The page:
The Greene County sheriff’s office now has a new K-9 officer on duty as well as a new K-9 vehicle.

Sheriff Marcus Simms said the K-9 officer, an 18-month-year-old Belgian Malinois named Maugli, specializes in explosive detection. Funding for Maugli came from through the Pennsylvania Emergency Management Agency (PEMA).

Cpl. Nicholas Gustovich of the sheriff’s office will become the K-9 handler. He underwent training in Pittsburgh for five days a week for 12 weeks at the Pittsburgh Police K-9 Academy.

Gustovich and Maugli received their certification in patrol and explosives-gun detection.

“Cpl. Gustovich has a dedication and passion to the K-9 program and showed that through devoting the past three months to training in Pittsburgh,” Simms said.

Simms said Maugli will be used at county facilities, local schools, Waynesburg University and businesses that may have concerns, and will also assist other law enforcement in the county.

Throughout the region, the team will also respond to bomb threats or other high profile events that require searching, he said.

While state funding paid for the necessary equipment for Gustovich and Maugli, it did not cover the cost of an upfitted vehicle. Recognizing the financial crisis facing the county, Simms said he sought out additional funding.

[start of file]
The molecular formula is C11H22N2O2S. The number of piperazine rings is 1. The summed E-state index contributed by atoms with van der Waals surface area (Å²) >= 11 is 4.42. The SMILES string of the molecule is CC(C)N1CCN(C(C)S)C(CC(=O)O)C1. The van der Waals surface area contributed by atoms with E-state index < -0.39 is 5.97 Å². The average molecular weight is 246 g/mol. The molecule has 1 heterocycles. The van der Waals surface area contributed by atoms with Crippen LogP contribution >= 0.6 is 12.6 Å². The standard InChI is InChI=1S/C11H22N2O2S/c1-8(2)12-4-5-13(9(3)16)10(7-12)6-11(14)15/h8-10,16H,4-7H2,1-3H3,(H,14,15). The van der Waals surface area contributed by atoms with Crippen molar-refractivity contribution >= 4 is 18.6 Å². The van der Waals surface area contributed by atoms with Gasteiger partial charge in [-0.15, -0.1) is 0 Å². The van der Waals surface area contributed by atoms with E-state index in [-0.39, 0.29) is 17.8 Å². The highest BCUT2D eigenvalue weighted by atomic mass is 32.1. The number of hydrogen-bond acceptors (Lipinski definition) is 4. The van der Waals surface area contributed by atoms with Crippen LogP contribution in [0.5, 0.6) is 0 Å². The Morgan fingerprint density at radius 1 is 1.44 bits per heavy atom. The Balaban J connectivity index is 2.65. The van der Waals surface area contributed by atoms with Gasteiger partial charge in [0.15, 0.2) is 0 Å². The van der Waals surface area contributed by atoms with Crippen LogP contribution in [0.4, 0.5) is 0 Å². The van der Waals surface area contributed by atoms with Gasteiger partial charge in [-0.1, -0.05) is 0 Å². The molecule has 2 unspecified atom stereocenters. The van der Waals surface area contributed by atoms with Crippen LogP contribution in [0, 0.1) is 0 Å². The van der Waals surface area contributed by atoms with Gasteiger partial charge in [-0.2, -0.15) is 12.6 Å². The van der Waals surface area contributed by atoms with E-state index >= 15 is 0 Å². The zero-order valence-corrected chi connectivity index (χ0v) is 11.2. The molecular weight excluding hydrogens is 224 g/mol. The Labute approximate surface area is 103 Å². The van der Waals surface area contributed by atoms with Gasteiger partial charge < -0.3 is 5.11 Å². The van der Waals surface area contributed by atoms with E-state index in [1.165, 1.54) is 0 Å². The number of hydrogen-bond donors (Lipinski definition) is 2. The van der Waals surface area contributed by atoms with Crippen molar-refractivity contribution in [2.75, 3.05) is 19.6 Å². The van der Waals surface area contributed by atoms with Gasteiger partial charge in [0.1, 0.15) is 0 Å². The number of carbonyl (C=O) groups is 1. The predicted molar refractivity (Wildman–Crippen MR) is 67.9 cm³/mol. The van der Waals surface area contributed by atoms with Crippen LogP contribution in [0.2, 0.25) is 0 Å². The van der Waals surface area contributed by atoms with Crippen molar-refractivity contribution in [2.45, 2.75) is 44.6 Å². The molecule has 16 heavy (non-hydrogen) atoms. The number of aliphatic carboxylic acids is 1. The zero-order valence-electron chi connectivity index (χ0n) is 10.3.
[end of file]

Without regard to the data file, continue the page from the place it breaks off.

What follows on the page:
Simms said Waynesburg University President Doug Lee “graciously moved” the request through his board, which paid the full amount of the K-9 vehicle.

“Without the generous donations from Waynesburg University and from Region 13 (a PEMA area that includes Greene County), the sheriff’s office could have never obtained this $65,000 asset,” he said.

Stacey Brodak, Waynesburg University’s vice president of institutional advancement and university relations, said the university has long been a supporter of its community and values its relationship with the sheriff’s office.

“They are instrumental in keeping our county’s residents and our Waynesburg University community safe,” she said. “We are honored provide a resource for them that enhances their work, and we appreciate their service to Greene County.”

Greene County Regional Police and its police commission were also approached and agreed to sell a K9 vehicle to the sheriff’s office. Acquiring this fully vehicle saved the sheriff’s office the additional cost and time of upfitting, Simms said.

“Without the collaboration of all of these agencies, we never would have achieved this goal,” he said. “I cannot thank everyone enough for their help and support in getting through this process. Through working together with these different agencies and the university, the sheriff’s office can better serve and protect the citizens of Greene County.

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